First, an artificial-intelligence facilitated conversation tool called pol.is is distributed through Facebook ads and stakeholder networks

            Then a public meeting is broadcast where scholars and officials respond to issues that emerged in the conversation;

            This is followed by an in-person stakeholder meeting co-facilitated by civil society and the government, and broadcast to remote participants;

            Finally, the Government agrees to bind its action to points that reached consensus, or provides a point-by-point explanation of why those consensus points are not (yet) feasible.

    http://www.participatedb.com/projects/344 [participatedb.com]
    https://civichall.org/civicist/vtaiwan-democracy-frontier/ [civichall.org]

    Oh goodie you have to be on Facebook to get invited to take part ...

  • (Score: 2) by JoeMerchant on Tuesday January 12 2021, @05:47PM (5 children)

    by JoeMerchant (3937) on Tuesday January 12 2021, @05:47PM (#1098943)

    the users' agreements and disagreements can imaginably provide the data they need to make the decisions on what to present.

    Sounds ripe for gaming to me.

    Ever since Digg, the concept of up/down votes has been used to manage popular message boards ordering of stories, Reddit comes to mind as one big current one. Some people play for the obvious most upvotes, some play for the most downvotes, and some play to get the most controversy - a mix of up and down votes, while a great many people don't bother to play at all and just type to read their own writing. For those who do play, the strategies include things like keywords and phrases to "trigger" a big response - particularly among certain groups, publication at specific times of day to get the best positioning vs global readership reactions, presentation of a photo - particularly in cropped index form, etc. Even the Green site, and to a lesser degree SN, has a strong bias toward presentation of Frosty Piss to the readers.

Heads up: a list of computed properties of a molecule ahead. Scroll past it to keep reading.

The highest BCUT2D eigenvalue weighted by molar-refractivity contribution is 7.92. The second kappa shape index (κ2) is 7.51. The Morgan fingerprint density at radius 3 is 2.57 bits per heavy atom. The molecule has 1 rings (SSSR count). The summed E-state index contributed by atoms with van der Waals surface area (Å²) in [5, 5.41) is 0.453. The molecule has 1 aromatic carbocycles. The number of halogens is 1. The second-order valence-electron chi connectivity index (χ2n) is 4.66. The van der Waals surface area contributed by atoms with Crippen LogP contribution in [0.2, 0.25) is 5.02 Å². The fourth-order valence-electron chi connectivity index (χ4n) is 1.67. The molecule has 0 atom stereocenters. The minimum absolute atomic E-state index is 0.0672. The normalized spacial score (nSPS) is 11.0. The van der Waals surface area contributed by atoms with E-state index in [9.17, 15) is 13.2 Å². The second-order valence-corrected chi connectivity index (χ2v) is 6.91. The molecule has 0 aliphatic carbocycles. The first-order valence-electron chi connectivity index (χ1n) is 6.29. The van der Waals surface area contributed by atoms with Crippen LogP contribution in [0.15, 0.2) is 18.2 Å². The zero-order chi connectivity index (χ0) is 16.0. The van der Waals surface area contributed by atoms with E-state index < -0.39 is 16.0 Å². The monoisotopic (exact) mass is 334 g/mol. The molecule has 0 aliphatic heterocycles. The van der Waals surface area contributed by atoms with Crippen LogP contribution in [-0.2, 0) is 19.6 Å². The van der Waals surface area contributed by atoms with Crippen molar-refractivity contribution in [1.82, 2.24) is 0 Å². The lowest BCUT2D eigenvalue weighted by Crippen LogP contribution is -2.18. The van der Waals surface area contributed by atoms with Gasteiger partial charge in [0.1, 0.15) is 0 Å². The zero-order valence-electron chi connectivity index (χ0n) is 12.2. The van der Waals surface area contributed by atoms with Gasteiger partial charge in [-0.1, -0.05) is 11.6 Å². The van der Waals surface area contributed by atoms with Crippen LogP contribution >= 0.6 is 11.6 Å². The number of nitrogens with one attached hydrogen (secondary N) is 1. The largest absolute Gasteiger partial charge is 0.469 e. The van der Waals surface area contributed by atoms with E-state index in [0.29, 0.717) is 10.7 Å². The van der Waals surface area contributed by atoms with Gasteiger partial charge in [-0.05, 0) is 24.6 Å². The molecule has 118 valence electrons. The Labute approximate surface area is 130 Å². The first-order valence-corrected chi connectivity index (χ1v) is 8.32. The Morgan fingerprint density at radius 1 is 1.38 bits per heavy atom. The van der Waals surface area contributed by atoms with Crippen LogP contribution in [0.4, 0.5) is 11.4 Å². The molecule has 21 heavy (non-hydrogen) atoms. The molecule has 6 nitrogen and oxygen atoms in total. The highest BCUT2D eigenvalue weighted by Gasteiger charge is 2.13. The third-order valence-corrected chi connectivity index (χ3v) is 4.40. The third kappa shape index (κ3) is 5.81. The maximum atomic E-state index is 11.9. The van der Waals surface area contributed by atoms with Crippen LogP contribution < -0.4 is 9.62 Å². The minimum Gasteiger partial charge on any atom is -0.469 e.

If the algorithms are truly open source, they will be gamed - actually it's virtually certain they already have been gamed, particularly with a userbase centered in Taiwan.

    --
    🌻🌻 [google.com]
    • (Score: 2) by maxwell demon on Tuesday January 12 2021, @06:16PM (4 children)

      by maxwell demon (1608) on Tuesday January 12 2021, @06:16PM (#1098958) Journal

      From the description posted here, I guess that the system will give posts prominence that get many “agree”s from people who usually disagree with the one who posted it. If that is true, you can of course get visibility by simply writing something that you don't actually agree with, but that's just plain old trolling, not gaming the system. And it only works if you don't *always* do it, because then the system will simply count you to the other group.

      Maybe you can game the system by being consistently inconsistent, but then I guess the system would simply see that you don't fit any group at all, and therefore not give your agreements and disagreements much value.

      So I don't see a way how that system could be effectively gamed. Which of course doesn't imply it cannot be, but at least it seems to be challenging.